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Surface Complexation Modeling and Aluminum Mediated Phosphorus Removal

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Abstract:

Nutrient removal, specifically phosphorus, is an important objective during wastewater treatment. Chemically mediated phosphorus involves adding metal salts (Al3+, Fe2+, Fe3+) and removing the resultant solid phase via solid liquid separation techniques. The mechanism for phosphorus, and in particular phosphate, to partition into the solid phase is not definitively known for aluminum mediated removal. Here we test a conceptual surface complexation modeling framework, originally developed for ferric mediated removal. It is found that the same model framework as describes ferric experiments also works for aluminum experiments. The magnitude of the surface reactions (logK values) are different for the two models but the same types of surface reaction stoichiometries describe data for phosphate removal batch tests using both cations (ferric and aluminum). Thus, in an equilibrium sense aluminum and ferric phosphate removal chemistries are similar but this is not true from a kinetic experiment. In previous ferric experiments it was found that the surface complexation reaction involved a slow step (at least 24 hours for equilibration) but for aluminum the removal of phosphate is essentially instantaneous (on the order of seconds).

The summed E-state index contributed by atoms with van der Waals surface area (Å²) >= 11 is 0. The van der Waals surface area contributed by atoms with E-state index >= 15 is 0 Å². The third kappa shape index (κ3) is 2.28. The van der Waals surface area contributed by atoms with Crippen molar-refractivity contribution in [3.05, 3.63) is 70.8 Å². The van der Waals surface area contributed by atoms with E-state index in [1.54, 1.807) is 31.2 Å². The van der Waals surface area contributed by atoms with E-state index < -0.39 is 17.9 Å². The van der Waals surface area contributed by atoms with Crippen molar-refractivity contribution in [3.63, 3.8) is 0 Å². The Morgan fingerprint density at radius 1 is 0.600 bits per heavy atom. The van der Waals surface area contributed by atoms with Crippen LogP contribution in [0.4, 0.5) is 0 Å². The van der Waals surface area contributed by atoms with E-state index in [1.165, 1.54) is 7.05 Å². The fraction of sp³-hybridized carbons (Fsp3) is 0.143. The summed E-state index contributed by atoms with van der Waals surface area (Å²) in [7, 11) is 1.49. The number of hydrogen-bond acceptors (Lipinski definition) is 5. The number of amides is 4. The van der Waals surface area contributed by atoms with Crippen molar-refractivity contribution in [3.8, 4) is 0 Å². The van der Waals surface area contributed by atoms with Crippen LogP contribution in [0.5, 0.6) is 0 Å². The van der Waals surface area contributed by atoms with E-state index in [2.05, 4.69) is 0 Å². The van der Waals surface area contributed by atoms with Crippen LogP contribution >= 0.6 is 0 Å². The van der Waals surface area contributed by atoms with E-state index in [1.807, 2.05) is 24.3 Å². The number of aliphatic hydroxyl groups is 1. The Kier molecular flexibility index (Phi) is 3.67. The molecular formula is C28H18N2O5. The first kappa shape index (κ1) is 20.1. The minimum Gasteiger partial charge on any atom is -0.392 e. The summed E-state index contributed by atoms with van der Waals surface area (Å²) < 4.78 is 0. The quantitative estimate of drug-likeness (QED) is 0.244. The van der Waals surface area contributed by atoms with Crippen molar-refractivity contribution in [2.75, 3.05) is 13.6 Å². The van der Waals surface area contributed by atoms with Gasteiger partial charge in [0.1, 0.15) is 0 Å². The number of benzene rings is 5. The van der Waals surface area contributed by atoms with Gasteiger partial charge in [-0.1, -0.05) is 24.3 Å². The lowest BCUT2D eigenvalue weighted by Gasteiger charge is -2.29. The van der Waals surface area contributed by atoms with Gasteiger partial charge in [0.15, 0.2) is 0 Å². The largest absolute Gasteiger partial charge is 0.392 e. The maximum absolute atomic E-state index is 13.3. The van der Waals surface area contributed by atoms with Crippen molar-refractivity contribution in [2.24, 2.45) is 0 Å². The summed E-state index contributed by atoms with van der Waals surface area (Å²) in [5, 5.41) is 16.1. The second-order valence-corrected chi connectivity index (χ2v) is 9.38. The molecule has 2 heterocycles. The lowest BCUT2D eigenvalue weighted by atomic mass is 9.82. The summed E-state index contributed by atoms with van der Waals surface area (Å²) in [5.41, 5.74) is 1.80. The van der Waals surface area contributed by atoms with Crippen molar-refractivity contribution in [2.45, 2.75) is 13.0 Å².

Keywords: Alum; chemically mediated phosphorus removal; phosphate; surface complexation; wastewater

Document Type: Research Article

DOI: https://doi.org/10.2175/193864711802867199

Publication date: 2011-01-01

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  • Proceedings of the Water Environment Federation is an archive of papers published in the proceedings of the annual Water Environment Federation® Technical Exhibition and Conference (WEFTEC® ) and specialty conferences held since the year 2000. These proceedings are not peer reviewed.

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